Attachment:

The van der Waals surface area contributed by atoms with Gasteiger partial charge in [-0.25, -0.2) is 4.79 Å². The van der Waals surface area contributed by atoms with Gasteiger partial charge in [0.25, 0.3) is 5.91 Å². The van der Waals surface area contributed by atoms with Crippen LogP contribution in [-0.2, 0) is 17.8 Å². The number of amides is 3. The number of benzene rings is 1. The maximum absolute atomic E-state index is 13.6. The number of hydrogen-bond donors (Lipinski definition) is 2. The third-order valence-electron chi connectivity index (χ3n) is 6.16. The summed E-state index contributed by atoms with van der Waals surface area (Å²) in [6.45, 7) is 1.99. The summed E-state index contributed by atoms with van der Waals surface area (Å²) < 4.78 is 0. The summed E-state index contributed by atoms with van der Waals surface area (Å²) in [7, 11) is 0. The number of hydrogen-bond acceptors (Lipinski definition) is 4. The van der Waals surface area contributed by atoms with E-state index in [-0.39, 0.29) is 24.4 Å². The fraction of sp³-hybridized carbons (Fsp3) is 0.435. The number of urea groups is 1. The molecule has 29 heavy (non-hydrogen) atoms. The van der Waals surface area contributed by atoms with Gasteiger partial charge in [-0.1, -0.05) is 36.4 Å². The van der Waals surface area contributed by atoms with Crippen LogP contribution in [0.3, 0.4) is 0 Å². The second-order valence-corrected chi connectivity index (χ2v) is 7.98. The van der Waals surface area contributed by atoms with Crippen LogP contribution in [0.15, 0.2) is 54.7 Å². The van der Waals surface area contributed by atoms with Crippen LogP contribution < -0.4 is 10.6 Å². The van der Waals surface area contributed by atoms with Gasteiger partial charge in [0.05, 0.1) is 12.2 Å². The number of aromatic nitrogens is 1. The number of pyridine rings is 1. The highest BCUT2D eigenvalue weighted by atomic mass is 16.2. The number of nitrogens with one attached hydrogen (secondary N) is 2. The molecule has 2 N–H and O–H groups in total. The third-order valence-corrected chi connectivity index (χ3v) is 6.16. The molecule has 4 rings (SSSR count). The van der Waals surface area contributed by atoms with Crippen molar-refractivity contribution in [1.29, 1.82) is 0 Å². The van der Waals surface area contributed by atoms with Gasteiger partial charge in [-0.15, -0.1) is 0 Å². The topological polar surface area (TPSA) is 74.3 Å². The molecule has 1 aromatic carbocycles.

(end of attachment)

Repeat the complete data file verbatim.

The van der Waals surface area contributed by atoms with Gasteiger partial charge in [-0.25, -0.2) is 4.79 Å². The van der Waals surface area contributed by atoms with Gasteiger partial charge in [0.25, 0.3) is 5.91 Å². The van der Waals surface area contributed by atoms with Crippen LogP contribution in [-0.2, 0) is 17.8 Å². The number of amides is 3. The number of benzene rings is 1. The maximum absolute atomic E-state index is 13.6. The number of hydrogen-bond donors (Lipinski definition) is 2. The third-order valence-electron chi connectivity index (χ3n) is 6.16. The summed E-state index contributed by atoms with van der Waals surface area (Å²) in [6.45, 7) is 1.99. The summed E-state index contributed by atoms with van der Waals surface area (Å²) < 4.78 is 0. The summed E-state index contributed by atoms with van der Waals surface area (Å²) in [7, 11) is 0. The number of hydrogen-bond acceptors (Lipinski definition) is 4. The van der Waals surface area contributed by atoms with E-state index in [-0.39, 0.29) is 24.4 Å². The fraction of sp³-hybridized carbons (Fsp3) is 0.435. The number of urea groups is 1. The molecule has 29 heavy (non-hydrogen) atoms. The van der Waals surface area contributed by atoms with Gasteiger partial charge in [-0.1, -0.05) is 36.4 Å². The van der Waals surface area contributed by atoms with Crippen LogP contribution in [0.3, 0.4) is 0 Å². The second-order valence-corrected chi connectivity index (χ2v) is 7.98. The van der Waals surface area contributed by atoms with Crippen LogP contribution in [0.15, 0.2) is 54.7 Å². The van der Waals surface area contributed by atoms with Crippen LogP contribution < -0.4 is 10.6 Å². The van der Waals surface area contributed by atoms with Gasteiger partial charge in [0.05, 0.1) is 12.2 Å². The number of aromatic nitrogens is 1. The number of pyridine rings is 1. The highest BCUT2D eigenvalue weighted by atomic mass is 16.2. The number of nitrogens with one attached hydrogen (secondary N) is 2. The molecule has 2 N–H and O–H groups in total. The third-order valence-corrected chi connectivity index (χ3v) is 6.16. The molecule has 4 rings (SSSR count). The van der Waals surface area contributed by atoms with Crippen molar-refractivity contribution in [1.29, 1.82) is 0 Å². The van der Waals surface area contributed by atoms with Gasteiger partial charge in [-0.15, -0.1) is 0 Å². The topological polar surface area (TPSA) is 74.3 Å². The molecule has 1 aromatic carbocycles.